from there who has a wonderful poetry voice, very raw but with so much to say. What has been your
experience with the Baltimore writing scene?
The Baltimore writing scene is amazingly diverse. Writers in Baltimore write with so much history and passion.
At times you are on the edge of your seat waiting for the next line or verse to sway your chain of thought. We have very
raw artists that a have a story you may have heard, but not in the manner they have presented it.
Talk about the importance of youth expression.
Youth expression is necessary to promote self growth. Technology has introduced us to social sites and messaging that
continually strips the human out of us. Expression is lost because communication is becoming a lost art. If there is no
communication, there is no expression, no emotion. We want to challenge youth to express themselves. We want them to
communicate to us, with us. Finding an area of interest is the beginning.
You are concentrating on youth in Baltimore, Washington DC, and Virginia; I think it is important to give youth an outlet
for their creative expression.
Please talk about this.
Creative expression is an art within itself. The youth, as the artist needs a pen or paint brush to create.
Giving youth a place to express themselves challenges their skills. Giving them the opportunity to meet others
with the same aspirations or dreams builds their faith and confidence.
Do you feel that schools today are out of touch with youth expression in writing?
I believe schools can take youth expression in writing a step further. Breaking the barriers to the interest of
students will make a huge difference in today's world. Once the atmosphere has been set and students become excited
with utilizing their expressions, then sky's the limit.
How does music fit in with what you are seeing being sent in? Are you told
that the words are lyrics to music at times?
Music often sets the tone and is successful in creating a desired mood. Words are often lyrics that will send multiple
messages while quenching a thirst within. Some of the poetry sent in to Writers Foundation can be great lyrics to songs.
I have read some wonderful writings from youth from many different cultures. Your website is a place where the younger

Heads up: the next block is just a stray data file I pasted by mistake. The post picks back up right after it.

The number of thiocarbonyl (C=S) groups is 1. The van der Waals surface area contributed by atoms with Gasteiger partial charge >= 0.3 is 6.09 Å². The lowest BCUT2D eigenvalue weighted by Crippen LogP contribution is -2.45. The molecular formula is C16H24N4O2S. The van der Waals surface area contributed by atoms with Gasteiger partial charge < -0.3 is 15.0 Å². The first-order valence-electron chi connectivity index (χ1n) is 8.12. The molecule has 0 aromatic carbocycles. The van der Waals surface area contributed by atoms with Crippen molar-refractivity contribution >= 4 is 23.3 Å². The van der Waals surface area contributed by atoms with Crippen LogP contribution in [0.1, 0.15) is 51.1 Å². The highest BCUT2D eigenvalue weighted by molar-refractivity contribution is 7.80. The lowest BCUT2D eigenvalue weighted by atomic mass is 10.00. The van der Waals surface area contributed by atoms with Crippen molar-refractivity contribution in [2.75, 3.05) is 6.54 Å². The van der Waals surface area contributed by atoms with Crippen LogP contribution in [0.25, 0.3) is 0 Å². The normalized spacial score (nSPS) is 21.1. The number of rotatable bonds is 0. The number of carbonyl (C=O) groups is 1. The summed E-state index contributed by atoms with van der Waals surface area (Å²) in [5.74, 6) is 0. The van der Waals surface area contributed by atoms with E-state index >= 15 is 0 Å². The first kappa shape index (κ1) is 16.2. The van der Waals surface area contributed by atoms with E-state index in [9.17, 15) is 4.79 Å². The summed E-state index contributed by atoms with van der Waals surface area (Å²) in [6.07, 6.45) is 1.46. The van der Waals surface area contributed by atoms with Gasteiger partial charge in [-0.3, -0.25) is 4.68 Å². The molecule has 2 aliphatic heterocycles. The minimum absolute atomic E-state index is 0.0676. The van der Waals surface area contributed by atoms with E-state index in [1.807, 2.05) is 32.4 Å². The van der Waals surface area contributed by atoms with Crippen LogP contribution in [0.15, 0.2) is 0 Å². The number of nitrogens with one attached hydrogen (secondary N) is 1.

generation can check out what others are writing, share their own work and grow as a writer. It is an outlet to write
about what they want to. I'm sure many can identify with what someone else is writing about. Talk about the response you
get from youth to the work they read on your site.
I wrote a poem called "I Did it for Me." This poem talks about an individual who has made several mistakes in life.
This person trusted the wrong people and seemed never to know where to go at the fork in the road. In the end, the person
decided that they wanted more for themselves; they no longer wanted to be like the rest. I have received numerous responses
that say "thank you" or "I know what I must do." You see, certain pieces may touch an individual because they relate to what
they read. And youth as well as anyone are looking for something to get them to break the norm and run from a situation that
has them trapped.
Talk about your own writing.
Who are your influences?
Do you have a favorite poem?
I touch only vast variety of topic as well as different forms of poetry. I tend to focus on motivational and emotional writing.
My family is my influence as I learn from them to witness and inspire those around me. My father always reminds to do the best
in whatever project I embark on and to stand tall because someone is always watching and looking for guidance.
Phenomenal Woman by Maya Angelou has to be one of my favorite poems. She tells a story that is sometimes forgotten in today's
culture. Or lost in translation thanks to the media and greed of corporate giants.
What are some future goals you have for the Writers Foundation?
We'd like to one day expand to a publishing company. We would like the opportunity to help people publish their dreams.
Any company can publish books but we want to provide education so that people can make well thought out decisions before
taking certain steps.
We are looking to have yearly festivals in the future where people can come out and read great books. The youth
can come out and meet their favorite poets or authors.
If you would like to be added to my monthly e-mail newsletter, which gives information on readings,
book signings, contests, workshops, and other related topics...